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by Ján Buček,Andrew Ryder

Author: Ján Buček,Andrew Ryder
Subcategory: Earth Sciences
Language: English
Publisher: Springer; 2015 edition (April 16, 2015)
Pages: 341 pages
Category: Math and Science
Rating: 4.3
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Governance in Transition. Andrew Ryder is a senior lecturer in geography at the University of Portsmouth

Governance in Transition. This book looks at experience in government restructuring and devolution from a variety of national and international perspectives, both within the European Union and elsewhere, focusing on lessons learned and ways forward. Since the 1980s, there has been a global trend to give more power to local governments. Andrew Ryder is a senior lecturer in geography at the University of Portsmouth. Since 1991, he has also worked as a consultant in regional problems and policies and local government reform for the OECD and other international organisations.

Governance in Transition. Part of the Springer Geography book series (SPRINGERGEOGR). Decentralization and development Governance reform Political reform Public administration Subsidiarity in practice.

This book looks at experience in government restructuring and devolution from a variety of national and international . Governance in Transition.

This book looks at experience in government restructuring and devolution from a variety of national and international perspectives, both within the European Union and elsewhere, focusing on lessons learned and ways forward. Since the 1980s, there has been a global trend to give more power to local.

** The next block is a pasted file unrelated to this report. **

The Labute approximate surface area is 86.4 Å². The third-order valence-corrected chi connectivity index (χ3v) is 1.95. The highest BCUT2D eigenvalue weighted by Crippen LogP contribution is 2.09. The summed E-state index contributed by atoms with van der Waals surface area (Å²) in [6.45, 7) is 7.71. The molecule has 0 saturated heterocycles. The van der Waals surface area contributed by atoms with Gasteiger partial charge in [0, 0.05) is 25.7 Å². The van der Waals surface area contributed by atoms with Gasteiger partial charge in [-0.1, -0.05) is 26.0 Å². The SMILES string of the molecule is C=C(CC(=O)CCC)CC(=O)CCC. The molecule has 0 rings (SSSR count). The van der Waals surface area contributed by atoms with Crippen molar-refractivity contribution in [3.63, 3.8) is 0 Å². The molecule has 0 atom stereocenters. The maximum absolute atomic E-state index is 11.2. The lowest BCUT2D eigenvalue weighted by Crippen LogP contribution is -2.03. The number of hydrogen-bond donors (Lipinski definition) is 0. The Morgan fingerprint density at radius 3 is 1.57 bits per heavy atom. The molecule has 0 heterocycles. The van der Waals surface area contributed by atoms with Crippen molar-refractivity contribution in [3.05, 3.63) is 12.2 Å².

Governance in Transition - Springer Geography (Paperback).

Ján Buček is Associate Professor at the Comenius University in Bratislava. degree in economic geography at Comenius University. Andrew Ryder is a senior lecturer in geography at the University of Portsmouth

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Saturday, 13 January 2018. Andrew Ryder & Ján Buček (ed. (2015). Springer Netherlands, 341 pages, (hardcover ISBN 978-94-007-5502-4; eBook ISBN 978-94-007-5503-1).

Ján Buček currently works at the Department of Human Geography and Demography, Comenius University in Bratislava. His current project is '"VEGA 1/0745/16 project entitled "Autonomy, interdependence and interactions of spatial systems" and "YOUMIG". Among latest completed projects we can mention 7FP project "GRINCOH: Growth – Innovation – Competitiveness: Fostering Cohesion in Central and Eastern Europe".

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This book looks at experience in government restructuring and devolution from a variety of national and international perspectives, both within the European Union and elsewhere, focusing on lessons learned and ways forward.Since the 1980s, there has been a global trend to give more power to local governments. Even in Korea and the United Kingdom, the most centralised countries in the OECD, local government powers have increased, with substantial economic benefits. Within the European Union, the principle of subsidiarity has enshrined the idea of devolution. New member states, particularly in central and eastern Europe, have significantly created new and self-sufficient local and regional governments. However, this process has been complicated. Devolution is not a panacea in its own right, and need not lead to economic growth. While it can encourage savings through collaboration, it can also lead to confused lines of authority and can complicate policy formation and implantation. Devolution can strain local budgets, forcing local governments to rely on their own sources of finance, rather than central government transfers. Suburbanisation, rural depopulation, the growth of some regions, and the decline of others have raised new problems, particularly related to inter-governmental cooperation among local governments and different levels of government. In many cases, an increased number of governments has increased administrative costs.